This is Gat, page 46:

"Selina used to be a pretty nice person, believe it or not," she said. "Used to really care about what Tod was trying to do. Then about a year ago she found the money to hit the sauce and run off with one loser after another. Now she's driving Tod crazy, twisting the knife right in his heart."

"A drinking problem isn't a nice thing," Charity said.

"Think if you'd like to be yelled at the way she yells at him."

"I did hear some of it."

Sometimes the sense is the same, the phrasing different. On page 52 of MacDonald's book, a character is "so still I wondered if he was holding his breath. He licked his lips and swallowed and said, 'Two weeks ago?' "

"Does that mean anything?"

"Why should it mean anything?"

On page 50 of Gat's, it goes like this: His thin lips were set in a horizontal line. I wondered for several moments if he was going to speak. "Two weeks ago?" he said.

"Something special about two weeks?" I said.

"Should it be special?"

And sometimes, only the language changes. MacDonald's character says, "We're not open for business, friend"; Gat's says, "Monsieur-dame, we are pas ouvrier."

At first Sherman thought MacDonald was simply recycling his old books under a pseudonym and called the 66-year-old writer for an explanation. (Gat said Sherman had told him of the pen-name conjecture, and Gat mentioned it in his letter to MacDonald: "I said, 'Hey, I'm sorry I caused you that problem.' I certainly didn't want to have a guy like him accused of something like that.") After squashing that suspicion, MacDonald read Gat's book and later told Sherman that it seemed modeled on his.

Sherman took his materials to officials at Avon, talked to Gat and eventually to Fawcett. As a result, on Wednesday Random House's legal department sent an analysis citing 32 specific instances of alleged copyright infringement as "a partial listing of essential elements in the sequence of events and interplay of characters found in both books." Sherman said, "I feel really good. Everyone talks about the Anderson staff as being leak-catchers. But here's a story that's entirely self-generated."

Although Gat says he imitated MacDonald, he said yesterday that "I'm not sure what that means in terms of the more serious accusation" of copyright infringement. In general, copyright law does not protect ideas (such as plots or character types), but only the expression of them. After Sherman first called him, Gat said, "I consulted an attorney" and came away reassured that "it's very technical, this whole business. Scenes and even characters--to some extent you can't copyright them," and "certain things are kind of common domain." When informed of Fawcett's claim, he said, "Oh. That's awful news."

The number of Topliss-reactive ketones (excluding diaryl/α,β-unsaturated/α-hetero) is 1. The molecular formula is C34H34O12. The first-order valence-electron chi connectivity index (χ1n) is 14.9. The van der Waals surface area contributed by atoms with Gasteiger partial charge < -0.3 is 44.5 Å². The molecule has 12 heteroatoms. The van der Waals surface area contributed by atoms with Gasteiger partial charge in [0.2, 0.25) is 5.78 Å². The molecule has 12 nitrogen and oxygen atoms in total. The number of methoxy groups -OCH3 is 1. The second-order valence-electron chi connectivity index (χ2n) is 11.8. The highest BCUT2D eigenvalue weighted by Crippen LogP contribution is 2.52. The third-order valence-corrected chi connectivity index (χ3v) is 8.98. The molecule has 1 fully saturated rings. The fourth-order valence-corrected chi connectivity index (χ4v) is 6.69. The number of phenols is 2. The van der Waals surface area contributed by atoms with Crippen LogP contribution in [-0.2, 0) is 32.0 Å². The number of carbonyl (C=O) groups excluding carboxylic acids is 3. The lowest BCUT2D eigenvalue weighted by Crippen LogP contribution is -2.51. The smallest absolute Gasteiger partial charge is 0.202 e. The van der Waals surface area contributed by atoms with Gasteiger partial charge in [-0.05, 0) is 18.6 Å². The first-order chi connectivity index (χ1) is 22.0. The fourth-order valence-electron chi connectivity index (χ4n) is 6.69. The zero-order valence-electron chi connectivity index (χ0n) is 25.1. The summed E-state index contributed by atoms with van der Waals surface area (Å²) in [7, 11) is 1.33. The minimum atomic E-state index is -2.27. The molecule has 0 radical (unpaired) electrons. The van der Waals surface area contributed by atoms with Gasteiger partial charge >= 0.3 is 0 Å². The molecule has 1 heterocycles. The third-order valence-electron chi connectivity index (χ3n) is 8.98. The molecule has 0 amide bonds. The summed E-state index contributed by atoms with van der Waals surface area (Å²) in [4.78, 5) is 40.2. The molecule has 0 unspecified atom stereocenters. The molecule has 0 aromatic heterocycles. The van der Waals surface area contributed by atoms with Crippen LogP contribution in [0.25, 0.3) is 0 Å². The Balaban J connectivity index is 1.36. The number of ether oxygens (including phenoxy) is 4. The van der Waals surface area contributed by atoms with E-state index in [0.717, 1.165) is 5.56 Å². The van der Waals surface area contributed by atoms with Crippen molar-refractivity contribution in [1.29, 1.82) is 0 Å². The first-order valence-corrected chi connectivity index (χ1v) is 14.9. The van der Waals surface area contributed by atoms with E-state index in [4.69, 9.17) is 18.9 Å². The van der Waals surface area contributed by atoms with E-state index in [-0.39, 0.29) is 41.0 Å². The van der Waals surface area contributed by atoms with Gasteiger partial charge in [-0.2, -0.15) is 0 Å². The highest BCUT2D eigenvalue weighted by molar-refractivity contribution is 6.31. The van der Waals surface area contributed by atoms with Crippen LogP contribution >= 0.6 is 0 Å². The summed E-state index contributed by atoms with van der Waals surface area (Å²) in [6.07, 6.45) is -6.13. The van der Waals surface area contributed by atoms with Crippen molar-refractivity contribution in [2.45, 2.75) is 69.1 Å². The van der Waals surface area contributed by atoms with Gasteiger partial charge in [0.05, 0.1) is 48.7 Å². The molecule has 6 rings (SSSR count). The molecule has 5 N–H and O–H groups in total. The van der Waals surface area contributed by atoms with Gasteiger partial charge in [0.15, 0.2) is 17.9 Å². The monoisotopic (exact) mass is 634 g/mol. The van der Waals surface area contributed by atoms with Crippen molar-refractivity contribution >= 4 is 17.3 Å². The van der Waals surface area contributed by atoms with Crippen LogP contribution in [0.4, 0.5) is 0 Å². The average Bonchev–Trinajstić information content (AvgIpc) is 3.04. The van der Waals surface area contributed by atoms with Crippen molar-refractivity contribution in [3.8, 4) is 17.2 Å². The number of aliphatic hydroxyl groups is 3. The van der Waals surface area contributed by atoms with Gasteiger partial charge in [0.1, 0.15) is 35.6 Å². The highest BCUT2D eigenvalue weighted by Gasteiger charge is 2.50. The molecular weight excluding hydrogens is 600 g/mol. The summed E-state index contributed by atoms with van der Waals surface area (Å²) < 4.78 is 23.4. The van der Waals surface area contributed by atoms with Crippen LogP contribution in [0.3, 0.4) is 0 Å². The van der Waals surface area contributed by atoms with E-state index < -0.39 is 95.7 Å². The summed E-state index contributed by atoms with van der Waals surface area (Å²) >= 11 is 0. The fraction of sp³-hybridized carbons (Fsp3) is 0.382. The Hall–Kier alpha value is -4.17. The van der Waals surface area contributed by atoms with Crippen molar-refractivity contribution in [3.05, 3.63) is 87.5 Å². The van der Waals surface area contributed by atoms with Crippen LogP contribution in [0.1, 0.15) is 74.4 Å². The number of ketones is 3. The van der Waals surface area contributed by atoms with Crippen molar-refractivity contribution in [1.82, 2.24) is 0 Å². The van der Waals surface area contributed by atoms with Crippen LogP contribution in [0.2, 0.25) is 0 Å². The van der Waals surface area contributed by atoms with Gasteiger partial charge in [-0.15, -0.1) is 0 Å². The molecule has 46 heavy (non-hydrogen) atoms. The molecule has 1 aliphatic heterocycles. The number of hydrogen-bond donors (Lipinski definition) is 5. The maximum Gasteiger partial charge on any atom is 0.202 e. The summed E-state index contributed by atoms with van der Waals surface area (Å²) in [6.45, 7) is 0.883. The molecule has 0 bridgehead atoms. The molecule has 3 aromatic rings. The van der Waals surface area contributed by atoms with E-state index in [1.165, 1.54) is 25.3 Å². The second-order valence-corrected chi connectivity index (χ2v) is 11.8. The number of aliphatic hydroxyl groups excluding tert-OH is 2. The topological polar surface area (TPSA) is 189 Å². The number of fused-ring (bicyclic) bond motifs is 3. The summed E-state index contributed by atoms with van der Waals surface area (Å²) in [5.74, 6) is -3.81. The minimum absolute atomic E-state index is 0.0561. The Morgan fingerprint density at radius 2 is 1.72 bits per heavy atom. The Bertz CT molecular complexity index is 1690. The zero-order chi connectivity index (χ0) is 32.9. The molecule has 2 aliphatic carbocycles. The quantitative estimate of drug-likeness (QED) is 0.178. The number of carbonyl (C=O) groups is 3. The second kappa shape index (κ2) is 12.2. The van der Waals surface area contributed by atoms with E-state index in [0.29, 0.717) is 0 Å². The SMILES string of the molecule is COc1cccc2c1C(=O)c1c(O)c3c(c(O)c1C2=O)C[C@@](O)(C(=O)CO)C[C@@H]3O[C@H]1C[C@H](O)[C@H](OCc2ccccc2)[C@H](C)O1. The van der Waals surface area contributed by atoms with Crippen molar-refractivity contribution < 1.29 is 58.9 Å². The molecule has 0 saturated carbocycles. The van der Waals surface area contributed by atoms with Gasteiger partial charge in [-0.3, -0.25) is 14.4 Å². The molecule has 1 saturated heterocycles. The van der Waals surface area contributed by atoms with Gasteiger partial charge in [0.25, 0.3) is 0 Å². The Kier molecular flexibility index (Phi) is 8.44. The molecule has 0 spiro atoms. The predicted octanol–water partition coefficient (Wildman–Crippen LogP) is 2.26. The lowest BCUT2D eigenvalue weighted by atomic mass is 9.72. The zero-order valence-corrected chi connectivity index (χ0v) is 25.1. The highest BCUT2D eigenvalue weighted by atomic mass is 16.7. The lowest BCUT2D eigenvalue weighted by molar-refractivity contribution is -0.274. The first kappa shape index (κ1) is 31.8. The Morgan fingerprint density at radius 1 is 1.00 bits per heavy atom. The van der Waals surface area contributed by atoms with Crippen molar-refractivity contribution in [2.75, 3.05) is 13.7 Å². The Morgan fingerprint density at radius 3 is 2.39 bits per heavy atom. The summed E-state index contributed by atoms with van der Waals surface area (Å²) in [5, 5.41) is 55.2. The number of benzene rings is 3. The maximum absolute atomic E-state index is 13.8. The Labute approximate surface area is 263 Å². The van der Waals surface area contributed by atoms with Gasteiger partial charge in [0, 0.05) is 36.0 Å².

MacDonald, whose "Cinnamon Skin" tops The New York Times paperback best-seller list this Sunday, said that Gat's actions are "not the kind of thing that an old pro would screw around with. But this man is relatively new to the business, and may have thought it was customary procedure."

But Gat, who lives in Amherst, Mass., and is "45 or 46, I guess--the years go by so fast," said he is no novice.

Nor was he pressured by the deadline on "Nevsky's Demon," he said. "I'm fairly prolific, and I've been writing for a bunch of years. I can grind 'em out." Among other projects, he has co-authored a book on municipal grants, contributed to a volume called "Teachers in Transition," and written "The Shepherd Is My Lord," a science-fiction novel (Doubleday, 1971) and "Some Are Called Clowns," about a black baseball team in Indianapolis (Crowell, 1974).

Riven said she had never read "The Dreadful Lemon Sky," and took Gat's book at face value "as we do with all our authors--especially with one you've published before with success." "Nevsky's Demon" is the second volume in Gat's planned mystery series. The New York Times Book Review called the first, "Nevsky's Return," one of the "most notable crime novels of 1982" and said, "Mr. Gat is a real writer, and one eagerly awaits the further adventures of Yuri Nevsky."